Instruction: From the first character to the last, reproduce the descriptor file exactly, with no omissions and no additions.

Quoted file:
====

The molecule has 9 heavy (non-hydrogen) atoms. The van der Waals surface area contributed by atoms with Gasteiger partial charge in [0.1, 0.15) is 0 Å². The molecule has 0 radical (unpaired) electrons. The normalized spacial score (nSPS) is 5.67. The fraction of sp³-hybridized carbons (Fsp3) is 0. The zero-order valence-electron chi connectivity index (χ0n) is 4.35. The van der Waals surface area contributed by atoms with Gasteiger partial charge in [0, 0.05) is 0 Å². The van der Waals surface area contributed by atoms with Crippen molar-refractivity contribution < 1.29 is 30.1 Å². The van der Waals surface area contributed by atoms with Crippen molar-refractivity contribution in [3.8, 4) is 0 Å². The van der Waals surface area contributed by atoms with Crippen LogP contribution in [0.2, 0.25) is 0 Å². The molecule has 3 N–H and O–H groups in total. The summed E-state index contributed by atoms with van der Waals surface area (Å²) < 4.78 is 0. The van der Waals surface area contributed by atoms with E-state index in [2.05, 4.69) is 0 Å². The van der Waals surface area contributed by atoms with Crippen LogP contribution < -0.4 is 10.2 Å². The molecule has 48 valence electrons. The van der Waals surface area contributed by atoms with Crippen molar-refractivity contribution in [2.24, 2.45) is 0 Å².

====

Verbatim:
The molecule has 9 heavy (non-hydrogen) atoms. The van der Waals surface area contributed by atoms with Gasteiger partial charge in [0.1, 0.15) is 0 Å². The molecule has 0 radical (unpaired) electrons. The normalized spacial score (nSPS) is 5.67. The fraction of sp³-hybridized carbons (Fsp3) is 0. The zero-order valence-electron chi connectivity index (χ0n) is 4.35. The van der Waals surface area contributed by atoms with Gasteiger partial charge in [0, 0.05) is 0 Å². The van der Waals surface area contributed by atoms with Crippen molar-refractivity contribution < 1.29 is 30.1 Å². The van der Waals surface area contributed by atoms with Crippen molar-refractivity contribution in [3.8, 4) is 0 Å². The van der Waals surface area contributed by atoms with Crippen LogP contribution in [0.2, 0.25) is 0 Å². The molecule has 3 N–H and O–H groups in total. The summed E-state index contributed by atoms with van der Waals surface area (Å²) < 4.78 is 0. The van der Waals surface area contributed by atoms with E-state index in [2.05, 4.69) is 0 Å². The van der Waals surface area contributed by atoms with Crippen LogP contribution < -0.4 is 10.2 Å². The molecule has 48 valence electrons. The van der Waals surface area contributed by atoms with Crippen molar-refractivity contribution in [2.24, 2.45) is 0 Å².